One of the bigger criticisms of social media is the suggestion almost everyone is living an awesome life, except us. With thousands of people sharing the good stuff they’ve got going on it’s rare to see someone revealing the hard times experienced in pursuit of their goals. Rarer still to see them document a crash and burn outcome to one of their dreams. By and large social media gives all of us an incomplete picture. And that’s incredibly important when we question our insecurities and our sense of self-worth.
The other day I was talking with my good friend and mentor Vikki Malmberg. We talked about business and we talked about life, and the time it can take to succeed in both. It was at that point when I mentioned a well-known quote by Steven Furtick. “The reason we struggle with insecurity is because we compare our behind-the-scenes with everyone else’s highlight reel.”
Anyone who’s ever achieved anything worthwhile knows how tough it can be to do so. No matter what the arena, big efforts are required to reach our points of success. There will always be plenty of ups and downs along any road we travel toward our chosen goals. In business or pleasure that fact is nothing new. But those moments can be made all the more testing if we’re constantly comparing our results alongside everyone else’s. That’s where insecurity can thrive, and our self-worth is in danger of nose diving.
Many years ago I was caught up in that ruse. I used to measure my self-worth based on the happiness and satisfaction of others. I would never feel good about my own efforts unless someone else thought they were worthy. I kid you not, I wouldn’t allow myself to feel secure or worthy unless I had approval. This was such an awkward contrast to who I was as a person.
In my past I never thought of myself as a smart man, and I would dismiss people who openly admired my intelligence. I never thought of myself as being good in business, regardless of the KPI’s I had met or the bonuses I had received. In fact I never used to give myself credit for anything I had achieved. I always thought I should’ve done better. The reason for that behaviour? Because I’d compare my results against the success of others and immediately I’d feel like I hadn’t worked hard enough. Their results were always bigger faster better. Their wallet was fatter, their car was younger. Their toys were bright and shiney.
I was living the opposite of Stevens’ quote. I compared all that I had with nothing but my flawed perception. My insecurity was high and my self-worth was low. It took a near-death experience for me to come to my senses, and work on ways to avoid repeating those behaviours.
My solution was to hack my bad habits and begin creating new ones. I worked on taking time out to stop and smell my own roses. When I caught myself diminishing the value of my contributions, I immediately stopped such thoughts and asked myself the question “according to who”?
But the biggest hack of all, was changing who I associated with. Just like we can on social media, I began culling people in my extended social circles who I considered responsible for creating useless negativity. I began to seek out and mix with people who provided useful constructive criticism. I made sure to choose friends who encouraged growth through change. In others and themselves. Armchair critics be gone. I feel secure in my skin, I feel worthy in my soul. I am now surrounded by quality folk who are honest and willing to help those who ask.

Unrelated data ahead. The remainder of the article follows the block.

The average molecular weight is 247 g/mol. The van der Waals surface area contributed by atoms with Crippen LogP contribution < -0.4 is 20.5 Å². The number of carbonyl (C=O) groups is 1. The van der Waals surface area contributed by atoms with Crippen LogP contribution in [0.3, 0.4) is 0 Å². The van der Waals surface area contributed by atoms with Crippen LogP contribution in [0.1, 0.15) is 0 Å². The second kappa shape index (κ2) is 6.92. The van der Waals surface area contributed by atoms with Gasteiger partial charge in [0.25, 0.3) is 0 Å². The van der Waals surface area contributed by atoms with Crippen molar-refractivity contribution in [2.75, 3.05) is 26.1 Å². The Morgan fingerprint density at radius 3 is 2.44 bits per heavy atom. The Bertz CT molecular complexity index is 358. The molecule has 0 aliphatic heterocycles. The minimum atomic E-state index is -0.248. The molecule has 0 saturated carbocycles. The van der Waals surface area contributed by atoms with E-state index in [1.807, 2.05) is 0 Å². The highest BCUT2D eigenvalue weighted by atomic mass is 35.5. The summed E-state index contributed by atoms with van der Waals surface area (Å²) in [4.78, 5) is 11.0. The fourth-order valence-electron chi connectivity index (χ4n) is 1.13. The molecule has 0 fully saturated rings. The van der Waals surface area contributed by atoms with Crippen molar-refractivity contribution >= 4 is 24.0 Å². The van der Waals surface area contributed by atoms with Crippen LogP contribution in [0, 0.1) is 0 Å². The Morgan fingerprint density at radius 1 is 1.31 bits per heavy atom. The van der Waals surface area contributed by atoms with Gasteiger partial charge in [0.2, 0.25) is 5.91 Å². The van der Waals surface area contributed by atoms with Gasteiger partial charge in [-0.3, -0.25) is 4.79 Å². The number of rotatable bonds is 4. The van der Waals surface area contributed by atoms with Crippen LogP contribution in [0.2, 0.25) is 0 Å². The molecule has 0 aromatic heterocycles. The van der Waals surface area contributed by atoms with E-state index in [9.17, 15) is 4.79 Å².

Now, about the asking part. Pardon me for being frank, but I’m crap at asking for help. But every time I do ask, I’m reminded of why I should ask more often. If that sounds like you too, then you and I need to slap each other upside the head and get over it. The right sort of people are always willing to share what they know. Within my social circles are marketing gurus, business wizards, successful executives, and the most wonderful Dads and Mums. I am seriously blessed and grateful that I can call one friend about the best way to appeal to a specific target market, and another to discuss the beauty of indie films. I believe we all have help available to us, if we seek it out and pluck up the courage to ask for it.
The highlight reel is, after all, not the only side to a story. Everyone endures tough times. The road to success and achievement is never plain sailing. Social media fails to show the bad in anywhere near the same proportions as the good. Some people have suggested this leads many to believe they’re a failure before they’ve even begun. Self-confidence is running distressingly low these days, and we need to address it.
It’s time to stop comparing and time to change the conversation. Let’s make it all about the learning. When we see those highlight reels, we need to react with curiosity instead of animosity. If we see a piece of the pie we’re chasing, and someone else is eating it, then let’s ask them how they arrived at the bakery before we chastise ourselves that they got there first.
Ask for help and ideas from those who’ve already achieved. Don’t sit and feel less than worthy, how do you know they’re not willing to help you? Their highlight reel and your behind the scenes might be one and the same. Let your self-confidence be buoyed instead of beaten, and change the conversation that says otherwise.